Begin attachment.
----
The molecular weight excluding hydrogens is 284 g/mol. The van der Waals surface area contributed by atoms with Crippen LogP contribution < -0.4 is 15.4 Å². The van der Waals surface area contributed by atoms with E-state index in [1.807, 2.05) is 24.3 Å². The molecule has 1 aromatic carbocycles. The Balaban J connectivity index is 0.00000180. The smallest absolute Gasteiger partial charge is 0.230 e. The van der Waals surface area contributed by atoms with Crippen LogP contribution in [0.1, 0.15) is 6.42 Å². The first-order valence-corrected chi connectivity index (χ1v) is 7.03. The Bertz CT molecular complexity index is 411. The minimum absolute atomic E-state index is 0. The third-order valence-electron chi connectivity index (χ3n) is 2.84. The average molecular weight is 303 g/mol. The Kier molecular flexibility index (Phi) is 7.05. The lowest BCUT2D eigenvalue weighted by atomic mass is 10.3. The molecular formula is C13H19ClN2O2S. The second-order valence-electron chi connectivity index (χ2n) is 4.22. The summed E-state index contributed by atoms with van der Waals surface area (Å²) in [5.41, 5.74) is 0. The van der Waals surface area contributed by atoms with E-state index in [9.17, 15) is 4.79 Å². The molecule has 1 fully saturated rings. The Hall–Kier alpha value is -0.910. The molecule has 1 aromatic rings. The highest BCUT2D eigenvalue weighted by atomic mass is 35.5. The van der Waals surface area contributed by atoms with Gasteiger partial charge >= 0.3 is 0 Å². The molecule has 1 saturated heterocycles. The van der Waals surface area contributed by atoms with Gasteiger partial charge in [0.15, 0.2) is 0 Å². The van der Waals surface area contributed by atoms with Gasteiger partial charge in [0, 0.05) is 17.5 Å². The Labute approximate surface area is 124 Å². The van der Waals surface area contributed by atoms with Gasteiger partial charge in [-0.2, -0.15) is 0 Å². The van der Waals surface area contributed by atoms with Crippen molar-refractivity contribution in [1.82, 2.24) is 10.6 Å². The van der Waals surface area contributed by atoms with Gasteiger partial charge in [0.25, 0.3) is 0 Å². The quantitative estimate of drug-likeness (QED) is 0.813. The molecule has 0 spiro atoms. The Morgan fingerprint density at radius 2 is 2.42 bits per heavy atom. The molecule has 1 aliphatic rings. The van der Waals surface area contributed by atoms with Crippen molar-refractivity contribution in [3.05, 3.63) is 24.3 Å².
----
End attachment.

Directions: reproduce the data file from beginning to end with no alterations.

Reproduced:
The molecular weight excluding hydrogens is 284 g/mol. The van der Waals surface area contributed by atoms with Crippen LogP contribution < -0.4 is 15.4 Å². The van der Waals surface area contributed by atoms with E-state index in [1.807, 2.05) is 24.3 Å². The molecule has 1 aromatic carbocycles. The Balaban J connectivity index is 0.00000180. The smallest absolute Gasteiger partial charge is 0.230 e. The van der Waals surface area contributed by atoms with Crippen LogP contribution in [0.1, 0.15) is 6.42 Å². The first-order valence-corrected chi connectivity index (χ1v) is 7.03. The Bertz CT molecular complexity index is 411. The minimum absolute atomic E-state index is 0. The third-order valence-electron chi connectivity index (χ3n) is 2.84. The average molecular weight is 303 g/mol. The Kier molecular flexibility index (Phi) is 7.05. The lowest BCUT2D eigenvalue weighted by atomic mass is 10.3. The molecular formula is C13H19ClN2O2S. The second-order valence-electron chi connectivity index (χ2n) is 4.22. The summed E-state index contributed by atoms with van der Waals surface area (Å²) in [5.41, 5.74) is 0. The van der Waals surface area contributed by atoms with E-state index in [9.17, 15) is 4.79 Å². The molecule has 1 fully saturated rings. The Hall–Kier alpha value is -0.910. The molecule has 1 aromatic rings. The highest BCUT2D eigenvalue weighted by atomic mass is 35.5. The van der Waals surface area contributed by atoms with Gasteiger partial charge >= 0.3 is 0 Å². The molecule has 1 saturated heterocycles. The van der Waals surface area contributed by atoms with Gasteiger partial charge in [0.15, 0.2) is 0 Å². The van der Waals surface area contributed by atoms with Gasteiger partial charge in [0, 0.05) is 17.5 Å². The Labute approximate surface area is 124 Å². The van der Waals surface area contributed by atoms with Gasteiger partial charge in [-0.2, -0.15) is 0 Å². The van der Waals surface area contributed by atoms with Crippen molar-refractivity contribution in [1.82, 2.24) is 10.6 Å². The van der Waals surface area contributed by atoms with Gasteiger partial charge in [0.25, 0.3) is 0 Å². The quantitative estimate of drug-likeness (QED) is 0.813. The molecule has 0 spiro atoms. The Morgan fingerprint density at radius 2 is 2.42 bits per heavy atom. The molecule has 1 aliphatic rings. The van der Waals surface area contributed by atoms with Crippen molar-refractivity contribution in [3.05, 3.63) is 24.3 Å².